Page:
What Is A Bacterial Infection
Bacterial infection occurs when one or more bacteria have entered the body and begin to multiply. However, not all bacterial infections cause disease.
Bacteria have evolved to evade or manipulate the bodys immune system. So when pathogenic bacteria enter the body,
- Touch: If people do not wash their hands, they can transmit bacteria and viruses onto other surfaces, including food.
- Droplets: When a person sneezes or coughs, they create droplets that carry viruses and bacteria, which another person can inhale.
- Injury: Some bacteria and viruses enter the body through cuts and puncture wounds.
To determine if a person has a viral or bacterial infection, a doctor will usually ask questions about their symptoms and perform a physical exam.
To confirm a diagnosis, they may request tests, such as:
- Enzyme-linked immunosorbent assay : This test can help to detect infection due to many viruses, including HIV and bacterial infections such as Lyme disease.
- Polymerase chain reaction : This test sequences the DNA of microorganisms, and can detect viral infections, such as HPV, in addition to bacterial infections including, Escherichia coli .
- Electron microscopy: This type of imaging can be used to identify rare viral and bacterial infections that require high resolution to detect. However, because electron microscopy is an expensive diagnostic tool, doctors rarely request it.
What Are The Treatments For Hepatitis B
If you think you may have been exposed to hepatitis B, its important to talk with a healthcare professional as soon as possible.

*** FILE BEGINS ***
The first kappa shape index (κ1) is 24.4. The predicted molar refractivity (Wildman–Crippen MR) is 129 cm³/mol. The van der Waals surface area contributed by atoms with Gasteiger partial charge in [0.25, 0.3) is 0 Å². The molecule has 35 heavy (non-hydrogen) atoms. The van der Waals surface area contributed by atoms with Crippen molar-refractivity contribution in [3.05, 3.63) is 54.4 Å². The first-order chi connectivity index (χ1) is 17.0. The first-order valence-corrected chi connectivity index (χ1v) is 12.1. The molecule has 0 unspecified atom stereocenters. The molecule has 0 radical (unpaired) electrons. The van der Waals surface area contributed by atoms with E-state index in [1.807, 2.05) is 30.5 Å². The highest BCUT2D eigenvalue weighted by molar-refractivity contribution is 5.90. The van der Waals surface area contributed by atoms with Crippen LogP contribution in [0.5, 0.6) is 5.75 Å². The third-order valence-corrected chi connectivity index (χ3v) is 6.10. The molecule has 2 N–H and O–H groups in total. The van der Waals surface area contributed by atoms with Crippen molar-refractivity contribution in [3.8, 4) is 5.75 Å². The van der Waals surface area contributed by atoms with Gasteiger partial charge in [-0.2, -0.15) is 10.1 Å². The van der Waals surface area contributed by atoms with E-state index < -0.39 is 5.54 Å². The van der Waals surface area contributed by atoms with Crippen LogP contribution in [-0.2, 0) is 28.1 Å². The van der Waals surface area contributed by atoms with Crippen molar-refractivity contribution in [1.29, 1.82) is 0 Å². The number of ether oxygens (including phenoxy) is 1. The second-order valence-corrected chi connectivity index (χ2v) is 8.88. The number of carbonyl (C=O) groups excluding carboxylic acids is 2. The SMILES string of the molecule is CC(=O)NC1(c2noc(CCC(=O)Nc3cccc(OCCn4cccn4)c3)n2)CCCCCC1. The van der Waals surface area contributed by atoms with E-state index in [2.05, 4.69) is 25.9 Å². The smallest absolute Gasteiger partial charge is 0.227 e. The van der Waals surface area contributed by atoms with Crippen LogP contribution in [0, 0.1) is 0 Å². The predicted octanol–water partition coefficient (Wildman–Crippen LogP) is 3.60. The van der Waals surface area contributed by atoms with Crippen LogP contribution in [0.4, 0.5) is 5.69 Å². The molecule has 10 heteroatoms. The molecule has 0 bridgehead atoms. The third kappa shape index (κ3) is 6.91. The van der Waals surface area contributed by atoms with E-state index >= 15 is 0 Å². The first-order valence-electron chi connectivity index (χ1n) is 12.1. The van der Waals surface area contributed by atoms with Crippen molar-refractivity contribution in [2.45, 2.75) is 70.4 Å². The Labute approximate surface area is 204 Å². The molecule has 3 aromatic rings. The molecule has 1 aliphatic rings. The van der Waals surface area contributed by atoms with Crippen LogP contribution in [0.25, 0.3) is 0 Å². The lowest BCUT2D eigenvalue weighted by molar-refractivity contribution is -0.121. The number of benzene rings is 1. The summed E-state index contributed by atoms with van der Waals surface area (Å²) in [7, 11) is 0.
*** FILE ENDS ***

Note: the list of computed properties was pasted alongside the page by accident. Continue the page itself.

A doctor or other healthcare professional may administer the first dose of the hepatitis B vaccine and a shot of hepatitis B immunoglobulin. This is a combination of antibodies that provide short-term protection against the virus.
Though both can be given up to a week after exposure, theyre most effective at preventing infection if administered within 48 hours.
If you receive a diagnosis of acute hepatitis B, a doctor may refer you to a specialist. They may advise you to get regular blood tests to ensure you dont develop chronic hepatitis.
Many people with acute hepatitis B dont experience serious symptoms. But if you do, it can help to:
- get plenty of rest
- take over-the-counter pain mediation, like naproxen, when needed
Other lifestyle changes may also be needed to manage your infection, such as:
- eating a nutritious, balanced diet
- avoiding substances that can harm your liver, such as:
- certain herbal supplements or medications, including acetaminophen
If blood tests show you still have an active infection after 6 months, your doctor may recommend further treatment, including medications to help control the virus and prevent liver damage.
Bacteriophages As Tools For Medical Purposes
Bacteriophages are naturally-occurring viruses that specifically infect bacterial cells. These prokaryotic viruses are the most abundant life forms in the biosphere. In comparison with bacterial cells, the number of phage virions is 10 fold higher and estimations of phage frequency approximate their number to 1030 particles. They can be tracked down in an innumerable variety of environments ranging from oceans depths to hot springs. One of the most attractive habitats of phages is the body of human and animals particularly their gastrointestinal tract. Digestive system of human is home to a huge number of phage particles. These phages, along with their bacterial hosts, hold a major role in forming the gut flora. Interestingly, phages exhibit tremendous diversity in a manner that a large number of newly sequenced phage genes are lacking recognized homologous counterparts deposited in databases. This is a reflection of the fact that the phage world is a terra incognita and many regions of this vast territory remain a mystery.
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Hbv Infection Delays The Development Of The Gut Microbiota